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COVID-19: The Latest Data From The Financial Markets

By:
Bob Mason

Weekly themes with Dukascopy. There's certainly plenty to consider following the IMF's latest forecasts...

IMF

Let’s begin with the loudest headline of our time. The coronavirus continues to impact all aspects of life, and the global economy is no exception.

How is the battle against the virus going on, and what should traders expect from it?

Governments appear to be winning the battle on the virus front. A downward trend has continued in recent days. While we see the odd pickup, including one on Tuesday, we are definitely seeing the downward trend that supported appetite for riskier assets earlier in the week.

We’re not out of the woods just yet, however. China has reported a rise in new cases. These are from people returning from abroad. This raises questions over how long borders will remain closed, which brings doubts over a sharp economic rebound.

If you listen to the IMF, it’s likely to be far worse than many had priced in.

It is clear then that we continue to watch the infection numbers above all else. In the meantime, we leave macroeconomic data analysis in the background, as there is no point to look at historical data and create models for guidance in the current environment.

However, various data sets are clearly revealing the scale of the corona impact on various economies. There should have been numbers published that one has to know.

For sure, we aren’t interested in February stats from the EU, UK and the U.S. These economies weren’t hit until mid to late March, so looking at February figures will give very little away.

If we are looking at retail sales figures, we are going to need to look beyond March and April to assess the full extent damage. June and July stats will then reflect the effects of monetary and fiscal policy on countering the effects of the lockdown.

There are some numbers to look at. This week we have April manufacturing numbers out of the U.S. These will be much more interesting than March retail sales figures.

Chinese numbers seem suspicious to some market participants, as they draw a lot better picture than data from other parts of the world.

It could be possible for someone to compare the Chinese with other data sets throughout the week.

If the markets were reliant upon numbers out of China alone, then there would be no downside. We saw private sector PMIs rebound from historic lows to expansion within a month.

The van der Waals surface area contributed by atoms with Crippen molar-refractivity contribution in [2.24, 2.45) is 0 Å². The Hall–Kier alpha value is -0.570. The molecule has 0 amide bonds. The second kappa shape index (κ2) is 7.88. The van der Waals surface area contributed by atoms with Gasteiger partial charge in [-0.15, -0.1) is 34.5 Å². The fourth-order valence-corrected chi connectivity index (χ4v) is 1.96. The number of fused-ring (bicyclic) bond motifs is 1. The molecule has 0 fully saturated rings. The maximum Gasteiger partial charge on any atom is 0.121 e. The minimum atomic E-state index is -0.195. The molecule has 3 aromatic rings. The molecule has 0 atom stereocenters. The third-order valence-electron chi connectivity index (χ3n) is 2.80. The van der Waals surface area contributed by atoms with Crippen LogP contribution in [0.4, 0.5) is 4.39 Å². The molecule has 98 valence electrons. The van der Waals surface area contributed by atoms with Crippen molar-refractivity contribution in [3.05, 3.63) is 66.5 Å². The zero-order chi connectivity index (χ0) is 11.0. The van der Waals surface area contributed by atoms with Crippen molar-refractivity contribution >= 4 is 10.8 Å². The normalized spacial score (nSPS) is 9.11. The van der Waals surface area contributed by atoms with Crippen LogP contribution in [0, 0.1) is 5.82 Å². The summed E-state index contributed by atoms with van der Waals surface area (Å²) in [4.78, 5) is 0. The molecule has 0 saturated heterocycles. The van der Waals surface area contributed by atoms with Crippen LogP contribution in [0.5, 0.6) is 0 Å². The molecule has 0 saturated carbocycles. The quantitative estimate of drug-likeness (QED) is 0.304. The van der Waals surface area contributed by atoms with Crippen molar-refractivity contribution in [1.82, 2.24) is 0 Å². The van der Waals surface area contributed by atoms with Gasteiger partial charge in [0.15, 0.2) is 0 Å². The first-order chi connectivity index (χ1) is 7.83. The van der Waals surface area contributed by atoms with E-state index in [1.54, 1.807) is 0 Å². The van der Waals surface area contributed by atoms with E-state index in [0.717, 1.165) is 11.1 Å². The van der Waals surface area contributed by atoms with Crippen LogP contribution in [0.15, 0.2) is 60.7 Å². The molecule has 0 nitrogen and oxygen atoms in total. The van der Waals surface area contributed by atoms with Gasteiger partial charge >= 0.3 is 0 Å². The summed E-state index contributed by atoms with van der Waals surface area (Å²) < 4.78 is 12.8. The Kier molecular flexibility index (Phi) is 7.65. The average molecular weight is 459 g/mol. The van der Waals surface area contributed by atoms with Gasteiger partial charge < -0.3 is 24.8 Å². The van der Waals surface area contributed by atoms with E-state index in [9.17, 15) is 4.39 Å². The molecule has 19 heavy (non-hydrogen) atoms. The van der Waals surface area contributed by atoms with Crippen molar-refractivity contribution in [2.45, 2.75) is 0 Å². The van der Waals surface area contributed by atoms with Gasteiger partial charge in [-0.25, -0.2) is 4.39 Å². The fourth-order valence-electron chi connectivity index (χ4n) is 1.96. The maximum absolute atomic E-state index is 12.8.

Then we saw March trade data also beat expectations, with the U.S Dollar trade surplus. There were less than expected falls in both imports and exports supporting a return to a surplus.

We will need to look at other numbers, however, to get a better picture of the economy.

Looking at trade figures across China’s key trading partners will give a better idea of how the recovery in the supply chain is progressing.

At the end of the week, we also have 1st quarter GDP numbers. When considering the IMF numbers, if these numbers don’t shock the markets then there will be some doubts over the numbers.

We’ve got retail sales and industrial production figures for March to also consider. Let’s not forget that the Chinese government is looking for domestic consumption to support a rebound.

So, Friday numbers and stats from key trading partners will need to be seen for a better picture…

If the US consumption has been mainly consisting of hoarding, sub-groups of the retail sales data should reveal it. Moreover, one could cut out the panic buying from the data and analyze the rest of the purchases of retail goods. Most likely various bank analysts will do that and publish their reports.

We’re expecting quite dire retail sales sides. We will see hoarding drive nondurable goods numbers but, with a surge in unemployment, there’s not going to be much spending…

The lockdown is meant to deliver the worst economic environment since the Great Depression.

Removing nondurable goods and looking at spending elsewhere is key and it should be dire.

Come April and even May, we could see even worse figures. We are seeing weekly claims of 6m, so there’s no spending other than on bare essentials.

As we move to a close, is there anything else that traders should watch out for.

Really, monitor the number of coronavirus numbers. Look out for any new clusters, particularly in any U.S states yet to be materially affected to date.

Obviously, a return to daily numbers that we saw earlier in Italy and other EU member states will also be a factor. We heard of reports from South Korea of people becoming infected for a 2nd time. Is that something that could hit the West?

There is always the possibility for a virus to mutate.

Initially, consider the day to day and ensure that there are no spikes.

Then consider the IMF forecasts from Tuesday and a global economic contraction of 3%. This dwarfs the contraction during the GFC. When considering a forecasted 6% contraction in the U.S and more than 7% in the Euro Area, the markets are being over-optimistic of a V-shaped rebound.

Looking at unemployment numbers, consumption is going to be slow to recover. That will weigh on manufacturers as well and, for now, the markets look far too bullish.

Being cautious of the downside would be my advice for now.

About the Author

Bob Masonauthor

With over 20 years of experience in the finance industry, Bob has been managing regional teams across Europe and Asia and focusing on analytics across both corporate and financial institutions. Currently he is covering developments relating to the financial markets, including currencies, commodities, alternative asset classes, and global equities.

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